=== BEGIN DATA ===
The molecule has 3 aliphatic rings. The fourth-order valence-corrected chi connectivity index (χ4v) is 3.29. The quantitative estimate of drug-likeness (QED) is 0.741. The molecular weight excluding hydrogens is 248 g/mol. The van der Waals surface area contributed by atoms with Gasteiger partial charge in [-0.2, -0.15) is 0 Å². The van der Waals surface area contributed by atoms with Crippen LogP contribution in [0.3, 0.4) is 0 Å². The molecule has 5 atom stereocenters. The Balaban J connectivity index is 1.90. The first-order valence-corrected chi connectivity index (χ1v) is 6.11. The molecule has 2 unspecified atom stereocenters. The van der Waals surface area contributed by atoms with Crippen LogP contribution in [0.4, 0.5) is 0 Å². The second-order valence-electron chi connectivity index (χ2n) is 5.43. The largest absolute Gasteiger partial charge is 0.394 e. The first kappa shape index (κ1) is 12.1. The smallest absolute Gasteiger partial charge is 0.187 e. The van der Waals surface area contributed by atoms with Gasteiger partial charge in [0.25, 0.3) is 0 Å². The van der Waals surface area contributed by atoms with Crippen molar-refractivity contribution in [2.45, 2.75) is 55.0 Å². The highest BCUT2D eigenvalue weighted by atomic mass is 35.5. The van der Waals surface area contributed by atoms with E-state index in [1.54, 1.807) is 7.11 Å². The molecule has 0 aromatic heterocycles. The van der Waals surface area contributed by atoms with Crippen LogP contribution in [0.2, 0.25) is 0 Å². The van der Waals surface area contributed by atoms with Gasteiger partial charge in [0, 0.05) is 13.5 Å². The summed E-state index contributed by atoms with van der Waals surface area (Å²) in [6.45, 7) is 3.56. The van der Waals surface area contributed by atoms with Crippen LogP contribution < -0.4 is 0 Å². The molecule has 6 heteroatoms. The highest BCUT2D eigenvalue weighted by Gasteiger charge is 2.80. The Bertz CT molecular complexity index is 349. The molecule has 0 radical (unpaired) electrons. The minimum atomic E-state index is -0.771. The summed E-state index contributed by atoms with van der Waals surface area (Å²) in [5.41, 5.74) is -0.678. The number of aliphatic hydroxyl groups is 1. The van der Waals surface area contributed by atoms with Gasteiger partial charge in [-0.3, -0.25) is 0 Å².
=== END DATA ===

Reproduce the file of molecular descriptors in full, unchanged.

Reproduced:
The molecule has 3 aliphatic rings. The fourth-order valence-corrected chi connectivity index (χ4v) is 3.29. The quantitative estimate of drug-likeness (QED) is 0.741. The molecular weight excluding hydrogens is 248 g/mol. The van der Waals surface area contributed by atoms with Gasteiger partial charge in [-0.2, -0.15) is 0 Å². The van der Waals surface area contributed by atoms with Crippen LogP contribution in [0.3, 0.4) is 0 Å². The molecule has 5 atom stereocenters. The Balaban J connectivity index is 1.90. The first-order valence-corrected chi connectivity index (χ1v) is 6.11. The molecule has 2 unspecified atom stereocenters. The van der Waals surface area contributed by atoms with Crippen LogP contribution in [0.4, 0.5) is 0 Å². The second-order valence-electron chi connectivity index (χ2n) is 5.43. The largest absolute Gasteiger partial charge is 0.394 e. The first kappa shape index (κ1) is 12.1. The smallest absolute Gasteiger partial charge is 0.187 e. The van der Waals surface area contributed by atoms with Gasteiger partial charge in [0.25, 0.3) is 0 Å². The van der Waals surface area contributed by atoms with Crippen molar-refractivity contribution in [2.45, 2.75) is 55.0 Å². The highest BCUT2D eigenvalue weighted by atomic mass is 35.5. The van der Waals surface area contributed by atoms with E-state index in [1.54, 1.807) is 7.11 Å². The molecule has 0 aromatic heterocycles. The van der Waals surface area contributed by atoms with Crippen LogP contribution in [0.2, 0.25) is 0 Å². The van der Waals surface area contributed by atoms with Gasteiger partial charge in [0, 0.05) is 13.5 Å². The summed E-state index contributed by atoms with van der Waals surface area (Å²) in [6.45, 7) is 3.56. The van der Waals surface area contributed by atoms with Crippen LogP contribution < -0.4 is 0 Å². The molecule has 6 heteroatoms. The highest BCUT2D eigenvalue weighted by Gasteiger charge is 2.80. The Bertz CT molecular complexity index is 349. The molecule has 0 radical (unpaired) electrons. The minimum atomic E-state index is -0.771. The summed E-state index contributed by atoms with van der Waals surface area (Å²) in [5.41, 5.74) is -0.678. The number of aliphatic hydroxyl groups is 1. The van der Waals surface area contributed by atoms with Gasteiger partial charge in [-0.3, -0.25) is 0 Å².